Students and community members met on Thursday to discuss an alleged history of mistreatment at the Broome County Jail and how to combat it, just a day after another inmate died within the facility.
The Broome County Jail on Trial forum, sponsored by Justice and Unity for the Southern Tier (JUST), is the latest effort to organize against the jail, which has seen 11 inmate deaths since 2011. The facility has come under fire from community organizations such as JUST, Truth Pharm, Progressive Leaders Of Tomorrow (PLOT) and Citizen Action of New York, particularly during the recent Broome County District Attorney election, which has yet to be decided, pending absentee ballot tallies.
Activists have primarily advocated through forums and demonstrations, including a protest at the Binghamton Columbus Day Parade, which led to the arrest of four demonstrators.
While Thursday’s forum was planned before the most recent death, William Martin, an organizer for JUST and a Bartle professor of sociology at Binghamton University, said it made the meeting even more urgent.
“Tonight is an action to get people to come together and get mobilized over addressing the deaths in the jail, which there was another one,” Martin said. “A rather brutal case from what we’ve been hearing.”
Bobby Black, another member of JUST, said he doubts the death of the inmate, a 40-year-old man from Binghamton, stemmed from natural causes. Broome County Sheriff David Harder, who oversees the operations of the jail, said the inmate appeared to have a medical emergency, and noted that no trauma to the inmate’s body was discovered during a autopsy on Thursday.
“Folks are saying right now that people who were incarcerated with him heard him screaming that he needed help,” Black said. “He was just left in his cell, and they found him later on. I’m more inclined to believe that than to believe Harder.”
Binghamton Mayor Rich David was briefly in attendance, but was asked to leave by organizers, who said he is complicit in the jail’s alleged ongoing abuse. On his way out, David remarked that the organizers’ attitude is why they “don’t get results.”
During his speech, Black spoke about his experience with the jail system in Broome County, which began in 2011. He was also re-incarcerated for 79 days over the summer. Black said the point of the forum was to spread information on the negative effects mass incarceration has on the community.
“None of these folks should have died,” Black said. “Every single one of them should be with us. It’s egregious what’s happening there.”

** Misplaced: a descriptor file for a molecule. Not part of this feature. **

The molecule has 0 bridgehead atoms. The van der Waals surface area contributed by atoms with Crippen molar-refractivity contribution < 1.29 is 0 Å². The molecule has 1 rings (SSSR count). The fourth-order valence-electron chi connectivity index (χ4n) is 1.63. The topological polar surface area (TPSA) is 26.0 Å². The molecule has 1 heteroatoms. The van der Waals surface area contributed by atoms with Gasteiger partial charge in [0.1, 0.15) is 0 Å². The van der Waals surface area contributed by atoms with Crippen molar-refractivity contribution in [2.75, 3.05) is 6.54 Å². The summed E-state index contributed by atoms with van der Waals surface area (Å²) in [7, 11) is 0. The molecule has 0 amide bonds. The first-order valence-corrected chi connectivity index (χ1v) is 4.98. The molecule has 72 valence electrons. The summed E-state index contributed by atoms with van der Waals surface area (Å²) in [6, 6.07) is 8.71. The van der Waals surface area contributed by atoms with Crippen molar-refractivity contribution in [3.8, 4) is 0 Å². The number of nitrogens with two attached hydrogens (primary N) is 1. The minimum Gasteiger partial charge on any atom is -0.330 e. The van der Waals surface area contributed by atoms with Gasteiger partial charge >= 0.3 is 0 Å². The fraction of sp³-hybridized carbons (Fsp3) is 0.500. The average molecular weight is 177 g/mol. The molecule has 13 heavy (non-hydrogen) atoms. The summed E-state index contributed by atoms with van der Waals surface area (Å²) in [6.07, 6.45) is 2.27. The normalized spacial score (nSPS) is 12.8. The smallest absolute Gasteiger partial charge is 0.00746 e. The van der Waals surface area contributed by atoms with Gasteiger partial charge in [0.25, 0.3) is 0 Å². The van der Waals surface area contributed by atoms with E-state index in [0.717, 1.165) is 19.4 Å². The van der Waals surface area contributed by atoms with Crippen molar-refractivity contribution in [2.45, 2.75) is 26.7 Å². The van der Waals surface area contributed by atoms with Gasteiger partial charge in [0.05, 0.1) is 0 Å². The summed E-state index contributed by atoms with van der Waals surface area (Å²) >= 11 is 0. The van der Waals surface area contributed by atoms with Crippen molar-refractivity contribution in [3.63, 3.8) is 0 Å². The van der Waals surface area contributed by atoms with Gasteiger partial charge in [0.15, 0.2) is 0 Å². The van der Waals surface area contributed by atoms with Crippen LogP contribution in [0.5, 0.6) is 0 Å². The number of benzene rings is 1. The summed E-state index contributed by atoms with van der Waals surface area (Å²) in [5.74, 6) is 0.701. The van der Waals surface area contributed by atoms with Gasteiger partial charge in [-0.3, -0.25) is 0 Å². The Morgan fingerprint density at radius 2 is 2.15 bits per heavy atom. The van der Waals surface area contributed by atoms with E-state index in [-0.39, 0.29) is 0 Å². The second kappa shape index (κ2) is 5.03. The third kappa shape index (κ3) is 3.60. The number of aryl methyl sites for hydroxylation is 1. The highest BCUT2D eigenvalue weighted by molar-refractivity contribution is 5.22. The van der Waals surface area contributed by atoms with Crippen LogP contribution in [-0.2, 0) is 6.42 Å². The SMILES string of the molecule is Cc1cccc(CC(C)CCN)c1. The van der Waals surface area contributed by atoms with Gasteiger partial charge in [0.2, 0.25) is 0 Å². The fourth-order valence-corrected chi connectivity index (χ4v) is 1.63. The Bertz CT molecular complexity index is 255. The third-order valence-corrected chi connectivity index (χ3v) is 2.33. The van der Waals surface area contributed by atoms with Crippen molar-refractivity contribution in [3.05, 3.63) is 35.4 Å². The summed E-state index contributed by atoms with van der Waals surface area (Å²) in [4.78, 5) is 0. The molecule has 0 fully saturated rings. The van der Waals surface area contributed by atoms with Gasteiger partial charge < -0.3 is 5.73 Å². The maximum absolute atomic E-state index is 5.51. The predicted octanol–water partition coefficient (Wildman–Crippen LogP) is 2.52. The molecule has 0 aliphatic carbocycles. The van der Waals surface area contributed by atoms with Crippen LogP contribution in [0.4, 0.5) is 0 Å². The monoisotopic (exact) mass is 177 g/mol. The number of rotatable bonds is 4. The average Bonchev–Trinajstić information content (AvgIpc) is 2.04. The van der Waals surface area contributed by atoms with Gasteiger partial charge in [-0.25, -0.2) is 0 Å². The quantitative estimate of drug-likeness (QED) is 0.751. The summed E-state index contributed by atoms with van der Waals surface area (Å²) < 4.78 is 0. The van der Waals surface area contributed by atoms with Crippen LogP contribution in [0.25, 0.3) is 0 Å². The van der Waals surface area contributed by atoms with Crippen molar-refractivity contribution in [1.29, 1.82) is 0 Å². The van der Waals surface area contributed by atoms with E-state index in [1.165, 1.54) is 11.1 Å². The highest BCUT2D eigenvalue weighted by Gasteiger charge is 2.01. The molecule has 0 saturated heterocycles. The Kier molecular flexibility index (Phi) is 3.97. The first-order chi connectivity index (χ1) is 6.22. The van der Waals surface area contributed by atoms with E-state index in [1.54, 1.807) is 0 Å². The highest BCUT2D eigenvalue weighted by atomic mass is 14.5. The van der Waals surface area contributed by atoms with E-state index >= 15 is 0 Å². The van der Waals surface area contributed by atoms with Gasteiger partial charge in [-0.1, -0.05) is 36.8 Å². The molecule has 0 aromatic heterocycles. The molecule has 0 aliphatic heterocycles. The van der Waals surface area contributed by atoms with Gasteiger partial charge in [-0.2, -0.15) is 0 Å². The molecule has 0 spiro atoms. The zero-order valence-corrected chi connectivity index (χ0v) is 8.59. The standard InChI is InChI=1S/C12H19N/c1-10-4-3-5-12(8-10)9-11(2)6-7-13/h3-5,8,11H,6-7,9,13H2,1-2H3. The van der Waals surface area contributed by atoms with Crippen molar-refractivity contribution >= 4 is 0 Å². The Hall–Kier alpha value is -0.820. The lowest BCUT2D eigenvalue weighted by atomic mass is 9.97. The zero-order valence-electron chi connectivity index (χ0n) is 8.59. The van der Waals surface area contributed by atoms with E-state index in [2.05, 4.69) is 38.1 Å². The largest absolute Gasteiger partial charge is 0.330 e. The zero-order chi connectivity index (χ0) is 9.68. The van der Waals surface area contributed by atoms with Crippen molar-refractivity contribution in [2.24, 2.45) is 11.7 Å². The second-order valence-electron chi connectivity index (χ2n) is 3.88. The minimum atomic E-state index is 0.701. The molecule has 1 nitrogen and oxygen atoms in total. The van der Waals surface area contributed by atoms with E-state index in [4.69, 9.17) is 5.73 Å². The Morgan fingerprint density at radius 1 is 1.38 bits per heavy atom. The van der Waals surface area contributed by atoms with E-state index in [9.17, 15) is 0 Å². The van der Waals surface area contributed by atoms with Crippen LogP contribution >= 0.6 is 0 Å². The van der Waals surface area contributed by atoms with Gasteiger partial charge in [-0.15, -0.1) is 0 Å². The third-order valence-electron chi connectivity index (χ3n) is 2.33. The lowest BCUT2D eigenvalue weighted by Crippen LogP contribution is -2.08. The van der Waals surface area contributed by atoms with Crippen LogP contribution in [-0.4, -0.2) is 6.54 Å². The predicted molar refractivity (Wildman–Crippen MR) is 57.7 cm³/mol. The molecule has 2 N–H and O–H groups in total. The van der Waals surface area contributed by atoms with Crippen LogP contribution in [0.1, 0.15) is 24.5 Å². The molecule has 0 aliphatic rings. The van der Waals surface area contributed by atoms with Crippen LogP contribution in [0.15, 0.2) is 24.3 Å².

Yasir Barton, brother of Salladin Barton, a formerly incarcerated person who died while in Broome County Jail’s custody almost five years ago, was also present at the forum via video. Barton said he believes the jail has gotten worse since his brother’s death.
“I know it’s still going on,” Barton said. “At this day, at this moment, this morning as I record this on the seventh of November, I know someone is getting mistreated in there.”
Another speaker, Jackie Card Wood, brought up a box containing the ashes of her brother, Robert Card, who died in January while in custody of the Broome County Jail.
“This is how I have to hug my brother now,” Card said while clutching the box.
Margaret Maydick, a senior majoring in economics, Maydick said she attended the forum after attending a protest during the arraignment of Dheiva Moorthy, vice president of BU Progressives and a sophomore double-majoring in environmental studies and sociology. Moorthy was arrested by Binghamton’s New York State University Police (UPD) after removing paid advertisements for Birthright International, a national pregnancy center, from Off Campus College Transport buses on several occassions.
Maydick said Moorthy’s arrest made her want to take action.
“Most recently, I was prompted by a friend and fellow organizer who was charged,” Maydick said. “She was targeted because she was a student organizer of color. White students have done similar actions and have not faced the same consequences.”
Maydick said she feels it is important for students to participate in community events and not limit themselves to issues only surrounding the school and student body.
“There are issues that we perpetuate and contribute to as students that often we don’t acknowledge, such as the gentrification issues in Binghamton,” Maydick said. “I think it is part of our duty as students and community members to confront these issues head on.”
Judy Santucci, a member of Truth Pharm, said she is eager to see change at the jail.
“I hope they can change the leader — he needs to be fired,” Santucci said. “I hear stories all the time of corrections officers beating up on the prisoners for no reason. They need to start at the top and clean that place out.”